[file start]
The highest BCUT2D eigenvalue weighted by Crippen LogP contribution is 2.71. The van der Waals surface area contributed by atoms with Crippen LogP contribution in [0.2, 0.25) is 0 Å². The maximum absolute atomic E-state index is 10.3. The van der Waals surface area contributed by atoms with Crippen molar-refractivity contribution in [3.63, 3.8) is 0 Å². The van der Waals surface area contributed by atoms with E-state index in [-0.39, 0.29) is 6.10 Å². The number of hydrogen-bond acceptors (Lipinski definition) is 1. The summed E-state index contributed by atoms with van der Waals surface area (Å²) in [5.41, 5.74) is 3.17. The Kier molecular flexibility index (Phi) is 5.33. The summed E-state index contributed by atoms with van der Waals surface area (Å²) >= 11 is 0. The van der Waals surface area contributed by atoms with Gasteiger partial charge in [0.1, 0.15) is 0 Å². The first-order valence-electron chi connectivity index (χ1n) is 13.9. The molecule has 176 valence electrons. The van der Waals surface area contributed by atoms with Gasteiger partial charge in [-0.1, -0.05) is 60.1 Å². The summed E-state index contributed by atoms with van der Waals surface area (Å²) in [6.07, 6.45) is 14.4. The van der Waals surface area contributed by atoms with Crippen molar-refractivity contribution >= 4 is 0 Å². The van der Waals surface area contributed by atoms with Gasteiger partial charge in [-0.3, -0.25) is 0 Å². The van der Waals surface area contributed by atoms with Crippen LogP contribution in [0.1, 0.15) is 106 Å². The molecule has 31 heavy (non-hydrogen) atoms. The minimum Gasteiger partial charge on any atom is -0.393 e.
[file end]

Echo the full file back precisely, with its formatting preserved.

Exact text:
The highest BCUT2D eigenvalue weighted by Crippen LogP contribution is 2.71. The van der Waals surface area contributed by atoms with Crippen LogP contribution in [0.2, 0.25) is 0 Å². The maximum absolute atomic E-state index is 10.3. The van der Waals surface area contributed by atoms with Crippen molar-refractivity contribution in [3.63, 3.8) is 0 Å². The van der Waals surface area contributed by atoms with E-state index in [-0.39, 0.29) is 6.10 Å². The number of hydrogen-bond acceptors (Lipinski definition) is 1. The summed E-state index contributed by atoms with van der Waals surface area (Å²) in [5.41, 5.74) is 3.17. The Kier molecular flexibility index (Phi) is 5.33. The summed E-state index contributed by atoms with van der Waals surface area (Å²) >= 11 is 0. The van der Waals surface area contributed by atoms with Gasteiger partial charge in [0.1, 0.15) is 0 Å². The first-order valence-electron chi connectivity index (χ1n) is 13.9. The molecule has 176 valence electrons. The van der Waals surface area contributed by atoms with Gasteiger partial charge in [-0.1, -0.05) is 60.1 Å². The summed E-state index contributed by atoms with van der Waals surface area (Å²) in [6.07, 6.45) is 14.4. The van der Waals surface area contributed by atoms with Crippen molar-refractivity contribution >= 4 is 0 Å². The van der Waals surface area contributed by atoms with Gasteiger partial charge in [-0.3, -0.25) is 0 Å². The van der Waals surface area contributed by atoms with Crippen LogP contribution in [0.1, 0.15) is 106 Å². The molecule has 31 heavy (non-hydrogen) atoms. The minimum Gasteiger partial charge on any atom is -0.393 e.